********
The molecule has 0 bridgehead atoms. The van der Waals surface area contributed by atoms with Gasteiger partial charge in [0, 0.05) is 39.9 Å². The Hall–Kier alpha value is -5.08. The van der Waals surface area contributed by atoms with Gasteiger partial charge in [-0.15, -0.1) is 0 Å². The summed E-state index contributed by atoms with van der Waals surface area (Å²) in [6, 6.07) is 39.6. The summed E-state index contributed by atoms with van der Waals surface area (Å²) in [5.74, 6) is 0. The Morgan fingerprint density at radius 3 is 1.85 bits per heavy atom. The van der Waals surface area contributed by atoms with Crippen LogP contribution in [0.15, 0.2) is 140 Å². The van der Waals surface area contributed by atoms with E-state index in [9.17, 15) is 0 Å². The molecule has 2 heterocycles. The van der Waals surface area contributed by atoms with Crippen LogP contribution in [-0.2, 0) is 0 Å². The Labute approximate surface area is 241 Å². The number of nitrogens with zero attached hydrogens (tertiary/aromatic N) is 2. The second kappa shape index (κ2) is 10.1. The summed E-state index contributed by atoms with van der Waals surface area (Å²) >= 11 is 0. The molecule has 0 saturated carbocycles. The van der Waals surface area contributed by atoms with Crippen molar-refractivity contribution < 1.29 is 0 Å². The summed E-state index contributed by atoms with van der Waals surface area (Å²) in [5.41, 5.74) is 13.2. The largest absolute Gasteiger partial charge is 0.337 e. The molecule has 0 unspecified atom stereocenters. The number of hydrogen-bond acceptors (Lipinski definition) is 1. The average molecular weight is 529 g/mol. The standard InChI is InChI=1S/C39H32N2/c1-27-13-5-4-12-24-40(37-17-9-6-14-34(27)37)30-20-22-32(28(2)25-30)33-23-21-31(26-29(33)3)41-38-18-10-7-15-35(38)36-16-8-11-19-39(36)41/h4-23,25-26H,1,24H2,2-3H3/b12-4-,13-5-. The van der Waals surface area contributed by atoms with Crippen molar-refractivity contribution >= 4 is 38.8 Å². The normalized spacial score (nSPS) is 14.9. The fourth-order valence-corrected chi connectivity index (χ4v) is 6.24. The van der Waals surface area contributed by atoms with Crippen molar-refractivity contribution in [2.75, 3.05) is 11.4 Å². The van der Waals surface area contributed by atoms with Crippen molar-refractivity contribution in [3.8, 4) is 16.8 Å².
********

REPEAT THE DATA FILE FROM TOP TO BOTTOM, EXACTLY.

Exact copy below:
The molecule has 0 bridgehead atoms. The van der Waals surface area contributed by atoms with Gasteiger partial charge in [0, 0.05) is 39.9 Å². The Hall–Kier alpha value is -5.08. The van der Waals surface area contributed by atoms with Gasteiger partial charge in [-0.15, -0.1) is 0 Å². The summed E-state index contributed by atoms with van der Waals surface area (Å²) in [6, 6.07) is 39.6. The summed E-state index contributed by atoms with van der Waals surface area (Å²) in [5.74, 6) is 0. The Morgan fingerprint density at radius 3 is 1.85 bits per heavy atom. The van der Waals surface area contributed by atoms with Crippen LogP contribution in [0.15, 0.2) is 140 Å². The van der Waals surface area contributed by atoms with E-state index in [9.17, 15) is 0 Å². The molecule has 2 heterocycles. The van der Waals surface area contributed by atoms with Crippen LogP contribution in [-0.2, 0) is 0 Å². The Labute approximate surface area is 241 Å². The number of nitrogens with zero attached hydrogens (tertiary/aromatic N) is 2. The second kappa shape index (κ2) is 10.1. The summed E-state index contributed by atoms with van der Waals surface area (Å²) >= 11 is 0. The molecule has 0 saturated carbocycles. The van der Waals surface area contributed by atoms with Crippen molar-refractivity contribution < 1.29 is 0 Å². The summed E-state index contributed by atoms with van der Waals surface area (Å²) in [5.41, 5.74) is 13.2. The largest absolute Gasteiger partial charge is 0.337 e. The molecule has 0 unspecified atom stereocenters. The number of hydrogen-bond acceptors (Lipinski definition) is 1. The average molecular weight is 529 g/mol. The standard InChI is InChI=1S/C39H32N2/c1-27-13-5-4-12-24-40(37-17-9-6-14-34(27)37)30-20-22-32(28(2)25-30)33-23-21-31(26-29(33)3)41-38-18-10-7-15-35(38)36-16-8-11-19-39(36)41/h4-23,25-26H,1,24H2,2-3H3/b12-4-,13-5-. The van der Waals surface area contributed by atoms with Crippen molar-refractivity contribution >= 4 is 38.8 Å². The normalized spacial score (nSPS) is 14.9. The fourth-order valence-corrected chi connectivity index (χ4v) is 6.24. The van der Waals surface area contributed by atoms with Crippen molar-refractivity contribution in [2.75, 3.05) is 11.4 Å². The van der Waals surface area contributed by atoms with Crippen molar-refractivity contribution in [3.8, 4) is 16.8 Å².